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The Doctrine of Vicarious Redemption

Updated on November 28, 2013

Biblical Origins

"He himself bore our sins in his body on the tree, that we might die to sin and live to righteousness," (1 Peter 2:24) and "For Christ also died for sins once for all, the righteous for the unrighteous, that he might bring us to God," (1 Peter 3:18). These are two biblical quotes that from which Christianity's foundational dogma arose.

The word; atonement, meaning biblically to pay for and erase one's sins and transgressions, has it's roots in the primitive practice of, "scapegoating." An early barbaric piece of superstition in which the sins of a village were piled upon the unsuspecting shoulder's of an animal, often a goat, which was either sacrificed outright or driven from the village to die of the elements and lack of sustenance. By such an act the sins of the village were thought to be expatiated and assuredly to be followed by a better more blessed fortune. In examining whether the central tenet of Christianity is morally sound I will return to this example.

Versions of the Doctrine

The Christus Victor Version maintains that mankind was under the sinful influence of the devil reveling in sin and evil works. The devil's ownership over humanity can be traced back to the Adamic fall, or original sin. Christ frees us from this moral stricture by offering himself up as a kind of ransom. This is the oldest version of this dogma.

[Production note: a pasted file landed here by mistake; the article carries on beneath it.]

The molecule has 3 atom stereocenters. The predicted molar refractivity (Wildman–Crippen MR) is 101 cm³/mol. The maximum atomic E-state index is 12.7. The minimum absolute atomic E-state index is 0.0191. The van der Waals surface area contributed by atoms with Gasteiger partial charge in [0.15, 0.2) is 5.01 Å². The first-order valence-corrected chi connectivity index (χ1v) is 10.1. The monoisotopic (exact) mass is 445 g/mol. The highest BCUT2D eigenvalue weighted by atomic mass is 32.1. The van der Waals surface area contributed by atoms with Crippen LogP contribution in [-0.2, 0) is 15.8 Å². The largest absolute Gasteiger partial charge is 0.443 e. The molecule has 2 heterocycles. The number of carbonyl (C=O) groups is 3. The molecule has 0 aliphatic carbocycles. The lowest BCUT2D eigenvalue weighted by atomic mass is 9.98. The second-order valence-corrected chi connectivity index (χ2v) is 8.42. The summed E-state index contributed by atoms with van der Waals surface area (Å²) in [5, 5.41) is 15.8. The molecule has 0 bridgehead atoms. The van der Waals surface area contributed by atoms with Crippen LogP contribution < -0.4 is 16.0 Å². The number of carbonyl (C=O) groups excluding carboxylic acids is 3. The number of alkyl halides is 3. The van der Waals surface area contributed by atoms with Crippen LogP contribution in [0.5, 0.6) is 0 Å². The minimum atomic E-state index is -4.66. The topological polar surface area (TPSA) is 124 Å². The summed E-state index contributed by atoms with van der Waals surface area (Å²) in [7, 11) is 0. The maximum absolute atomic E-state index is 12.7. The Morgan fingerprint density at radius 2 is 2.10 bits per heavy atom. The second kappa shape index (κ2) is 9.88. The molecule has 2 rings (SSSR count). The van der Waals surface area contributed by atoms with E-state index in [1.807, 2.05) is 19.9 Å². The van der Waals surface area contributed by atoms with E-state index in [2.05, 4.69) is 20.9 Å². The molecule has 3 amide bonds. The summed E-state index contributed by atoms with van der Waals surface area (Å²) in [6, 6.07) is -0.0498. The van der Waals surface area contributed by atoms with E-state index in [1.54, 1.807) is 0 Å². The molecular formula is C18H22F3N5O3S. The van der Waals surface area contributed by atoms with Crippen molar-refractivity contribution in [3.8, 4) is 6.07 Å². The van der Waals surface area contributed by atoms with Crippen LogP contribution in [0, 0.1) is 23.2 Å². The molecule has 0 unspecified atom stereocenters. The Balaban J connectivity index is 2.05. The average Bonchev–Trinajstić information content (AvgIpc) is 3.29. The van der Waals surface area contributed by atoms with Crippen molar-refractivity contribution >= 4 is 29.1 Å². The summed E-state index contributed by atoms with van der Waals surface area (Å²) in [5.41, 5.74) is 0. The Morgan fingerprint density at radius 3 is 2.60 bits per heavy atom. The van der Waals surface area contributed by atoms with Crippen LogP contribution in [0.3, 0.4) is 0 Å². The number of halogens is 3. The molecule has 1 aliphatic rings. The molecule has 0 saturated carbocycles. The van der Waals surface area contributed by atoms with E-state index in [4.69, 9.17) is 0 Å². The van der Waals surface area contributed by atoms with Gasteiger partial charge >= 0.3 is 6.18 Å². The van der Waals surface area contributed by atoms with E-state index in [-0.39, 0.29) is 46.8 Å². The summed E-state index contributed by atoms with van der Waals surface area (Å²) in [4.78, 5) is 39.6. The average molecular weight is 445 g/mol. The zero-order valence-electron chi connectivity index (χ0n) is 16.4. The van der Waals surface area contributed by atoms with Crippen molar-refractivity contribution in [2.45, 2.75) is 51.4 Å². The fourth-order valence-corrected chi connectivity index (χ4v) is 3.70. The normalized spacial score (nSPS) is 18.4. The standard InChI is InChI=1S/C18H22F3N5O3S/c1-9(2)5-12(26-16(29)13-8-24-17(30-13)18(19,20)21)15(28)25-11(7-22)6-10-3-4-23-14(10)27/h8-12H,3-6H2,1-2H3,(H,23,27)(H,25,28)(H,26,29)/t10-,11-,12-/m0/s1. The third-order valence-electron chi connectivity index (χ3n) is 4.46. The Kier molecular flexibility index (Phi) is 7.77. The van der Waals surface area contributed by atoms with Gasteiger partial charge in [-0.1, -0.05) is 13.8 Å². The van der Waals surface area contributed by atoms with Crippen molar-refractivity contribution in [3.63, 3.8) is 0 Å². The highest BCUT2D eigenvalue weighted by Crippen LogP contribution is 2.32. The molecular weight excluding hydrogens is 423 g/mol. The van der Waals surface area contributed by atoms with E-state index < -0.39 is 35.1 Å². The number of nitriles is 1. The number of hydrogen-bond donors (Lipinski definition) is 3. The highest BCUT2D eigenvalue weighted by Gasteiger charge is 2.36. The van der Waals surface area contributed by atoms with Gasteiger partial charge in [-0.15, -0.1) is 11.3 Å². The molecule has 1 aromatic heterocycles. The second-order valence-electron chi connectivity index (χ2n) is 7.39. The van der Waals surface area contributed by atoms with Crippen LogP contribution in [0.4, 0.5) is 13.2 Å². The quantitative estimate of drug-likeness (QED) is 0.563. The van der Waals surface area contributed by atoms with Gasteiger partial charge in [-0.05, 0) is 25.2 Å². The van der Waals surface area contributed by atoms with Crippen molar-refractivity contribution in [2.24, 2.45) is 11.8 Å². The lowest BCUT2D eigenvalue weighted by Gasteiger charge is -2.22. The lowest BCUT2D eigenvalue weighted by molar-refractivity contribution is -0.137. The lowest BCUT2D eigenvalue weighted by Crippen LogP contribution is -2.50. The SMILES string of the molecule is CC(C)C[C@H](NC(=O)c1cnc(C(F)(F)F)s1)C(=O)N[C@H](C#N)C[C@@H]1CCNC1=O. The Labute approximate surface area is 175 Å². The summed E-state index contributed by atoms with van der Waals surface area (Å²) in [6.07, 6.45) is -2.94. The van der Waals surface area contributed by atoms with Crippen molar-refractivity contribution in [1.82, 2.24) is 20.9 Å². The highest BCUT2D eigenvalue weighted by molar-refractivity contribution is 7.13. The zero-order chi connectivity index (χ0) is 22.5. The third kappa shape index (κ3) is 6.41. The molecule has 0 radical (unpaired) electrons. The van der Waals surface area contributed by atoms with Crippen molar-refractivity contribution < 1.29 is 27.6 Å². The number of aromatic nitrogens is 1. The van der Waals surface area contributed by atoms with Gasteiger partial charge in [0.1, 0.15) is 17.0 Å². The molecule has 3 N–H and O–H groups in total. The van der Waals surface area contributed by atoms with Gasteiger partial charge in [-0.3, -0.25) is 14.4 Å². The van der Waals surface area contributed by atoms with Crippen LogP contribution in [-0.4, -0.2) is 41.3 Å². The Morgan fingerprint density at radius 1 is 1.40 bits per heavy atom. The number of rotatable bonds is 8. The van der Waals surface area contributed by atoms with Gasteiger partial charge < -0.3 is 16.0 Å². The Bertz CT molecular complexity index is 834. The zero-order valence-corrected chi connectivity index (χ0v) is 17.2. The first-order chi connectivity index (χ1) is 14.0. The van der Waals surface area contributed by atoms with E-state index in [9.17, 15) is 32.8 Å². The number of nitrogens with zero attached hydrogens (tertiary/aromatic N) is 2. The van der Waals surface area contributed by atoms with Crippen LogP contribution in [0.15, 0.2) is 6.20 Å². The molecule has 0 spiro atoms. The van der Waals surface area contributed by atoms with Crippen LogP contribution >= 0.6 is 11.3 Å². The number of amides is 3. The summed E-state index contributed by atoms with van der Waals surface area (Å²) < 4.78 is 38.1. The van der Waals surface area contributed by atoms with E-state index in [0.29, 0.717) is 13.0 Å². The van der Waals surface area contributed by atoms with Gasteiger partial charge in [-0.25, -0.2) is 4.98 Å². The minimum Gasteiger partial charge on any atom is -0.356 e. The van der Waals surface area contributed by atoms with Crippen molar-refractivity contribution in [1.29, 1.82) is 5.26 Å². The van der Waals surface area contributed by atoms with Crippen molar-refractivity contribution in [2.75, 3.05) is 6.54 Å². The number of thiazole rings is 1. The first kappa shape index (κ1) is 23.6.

The Satisfaction and Penal Substitution version of this contends that only a human being can rightfully atone for the injury done to god's honor and justice incurred by Original Sin. Since this injury was done unto god by man only a god in mans' form, can propitiate god's wrath, thus Christ's incarnate form upon the Earth and subsequent torture and death is a sacrifice made by humanity to god in order to propitiation his wrath.

Hugo Grotius's Governmental Theory states plainly that god is ready to forgive and requires only a safe arrangement to demonstrate this forgiving attitude toward an infraction of his laws. By demonstrating what the price of disobedience is, god may forgive those who acknowledge this and repent. The substitutionary atonement is necessary to balance the scales of god's justice and set an example.

The Morality of Substitutionary Atonement

The morality of this doctrine may depend on your individual belief system. If Christ was the son of god, sent to expiate humanity's sins as part of a divine plan then you will probably find all other commentary to be superfluous.

But even the most staunchly religious must admit this is an odd and somewhat inelegant plan for redemption. Surely is god wished to forgive us our original sin (borne of the curiosity he supposedly endowed us with) he could simply do so without the pomp, circumstance, and sadistic torture of himself to himself. And if this was indeed the plan, what went wrong? Why must Christ come again and why is sin still present in the world. Surely god's plans are not subject to being thwarted.